2. I believe that green energy is not a viable solution for a consumer market, but it is a luxury. I believe Americans who have the means to pay for green energy should be allowed that option as research and development continue to make green solutions more efficient and affordable. Heck, I got a box on my power bill that allows me to support green energy development. I don't have that disposable income, but I appreciate the choice and I hope that those who are committed to that cause support it.
3. I think if the consumer market (minimally regulated) is allowed to function, natural gas and other more efficient fuels will [slowly] phase out other options (such as coal and oil). I wholly support the conversion to more efficent fuels for consumption. I think consumers have the choice to vote with their money and they will choose to purchase energy-efficient products and support companies conscience of the environment and our future. I think many companies have already caught onto this concept and are adjusting to meet this expectation.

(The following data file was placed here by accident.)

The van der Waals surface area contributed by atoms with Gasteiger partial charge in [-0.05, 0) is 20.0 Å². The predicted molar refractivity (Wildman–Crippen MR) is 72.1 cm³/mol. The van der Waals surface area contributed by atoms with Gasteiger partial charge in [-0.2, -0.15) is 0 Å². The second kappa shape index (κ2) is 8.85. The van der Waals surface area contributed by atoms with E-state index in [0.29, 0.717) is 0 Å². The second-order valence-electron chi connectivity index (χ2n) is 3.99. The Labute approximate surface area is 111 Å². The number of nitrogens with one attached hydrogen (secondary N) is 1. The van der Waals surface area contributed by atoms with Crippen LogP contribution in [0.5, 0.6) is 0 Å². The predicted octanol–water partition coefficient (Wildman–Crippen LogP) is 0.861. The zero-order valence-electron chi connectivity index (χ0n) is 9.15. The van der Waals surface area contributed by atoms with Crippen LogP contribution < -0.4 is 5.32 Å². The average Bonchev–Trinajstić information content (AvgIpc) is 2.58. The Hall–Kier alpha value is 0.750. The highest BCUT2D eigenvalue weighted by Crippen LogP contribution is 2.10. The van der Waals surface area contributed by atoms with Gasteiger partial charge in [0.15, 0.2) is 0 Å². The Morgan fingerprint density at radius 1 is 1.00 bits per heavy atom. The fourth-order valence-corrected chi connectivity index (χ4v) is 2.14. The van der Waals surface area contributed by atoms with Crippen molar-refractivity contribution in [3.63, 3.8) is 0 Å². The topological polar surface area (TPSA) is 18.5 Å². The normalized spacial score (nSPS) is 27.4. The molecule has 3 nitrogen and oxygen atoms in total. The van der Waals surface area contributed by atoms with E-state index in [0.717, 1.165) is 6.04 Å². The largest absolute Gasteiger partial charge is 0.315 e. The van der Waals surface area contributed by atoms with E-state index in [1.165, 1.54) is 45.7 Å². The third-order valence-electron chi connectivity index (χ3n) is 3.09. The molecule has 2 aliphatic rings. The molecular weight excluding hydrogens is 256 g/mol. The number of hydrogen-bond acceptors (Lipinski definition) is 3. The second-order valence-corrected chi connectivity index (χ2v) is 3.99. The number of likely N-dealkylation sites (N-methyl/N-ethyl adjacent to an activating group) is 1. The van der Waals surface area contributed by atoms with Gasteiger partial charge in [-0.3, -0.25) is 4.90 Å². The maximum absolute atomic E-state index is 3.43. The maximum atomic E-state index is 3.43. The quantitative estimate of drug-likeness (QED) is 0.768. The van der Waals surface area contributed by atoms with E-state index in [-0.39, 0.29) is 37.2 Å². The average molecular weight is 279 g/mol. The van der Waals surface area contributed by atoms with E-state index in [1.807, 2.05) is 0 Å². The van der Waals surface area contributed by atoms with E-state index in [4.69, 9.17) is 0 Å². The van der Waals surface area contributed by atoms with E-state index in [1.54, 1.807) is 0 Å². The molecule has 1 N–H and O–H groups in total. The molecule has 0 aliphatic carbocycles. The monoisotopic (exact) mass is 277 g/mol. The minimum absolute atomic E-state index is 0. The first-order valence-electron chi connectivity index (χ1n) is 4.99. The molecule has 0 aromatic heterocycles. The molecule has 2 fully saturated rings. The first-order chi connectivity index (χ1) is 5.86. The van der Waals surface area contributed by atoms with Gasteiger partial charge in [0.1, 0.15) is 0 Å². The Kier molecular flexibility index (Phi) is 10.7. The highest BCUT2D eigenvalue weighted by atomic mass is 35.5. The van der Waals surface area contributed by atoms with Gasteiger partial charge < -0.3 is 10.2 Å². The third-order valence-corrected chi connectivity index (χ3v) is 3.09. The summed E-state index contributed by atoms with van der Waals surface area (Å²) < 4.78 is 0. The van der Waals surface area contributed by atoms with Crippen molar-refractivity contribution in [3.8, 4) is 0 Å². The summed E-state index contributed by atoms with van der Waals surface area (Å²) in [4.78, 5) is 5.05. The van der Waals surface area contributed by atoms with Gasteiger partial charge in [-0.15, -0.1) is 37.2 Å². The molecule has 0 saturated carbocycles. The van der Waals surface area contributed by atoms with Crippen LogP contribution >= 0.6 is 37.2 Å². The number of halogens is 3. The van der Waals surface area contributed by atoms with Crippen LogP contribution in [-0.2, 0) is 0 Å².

4. I believe that the population should advocate the moderation of energy and commit to the everyday decisions that will move towards less consumption and better efficiency in the energy that we currently have available. I make this decisions by choosing to recycle, by using energy-efficient appliances, by maintaining my house and my vehicles, and by turning off the G$# D#@$% lights when I leave a room (which I now have to fess up to my dad he was right all of those years he yelled at me...). I am not of financial means to participate in the more expensive decision such as hybrid vehicles, the green energy bills, or solar panels ...But if I ever reach that state I will consider those options.

It seems stupid to say so much, but the energy debate can be volatile and I wish to be clear in my comments. I think energy is a priority under the current administration and it will become a popular topic of conversation over the coming years.

C. David Henderson
03-15-2010, 11:04 AM
Nice post, Jon.

I think you are right about the politics of nuclear energy.

Thinking about the kind and level of regulation that is desirable in the energy market reminded me of the classic economics concept of market "externalities."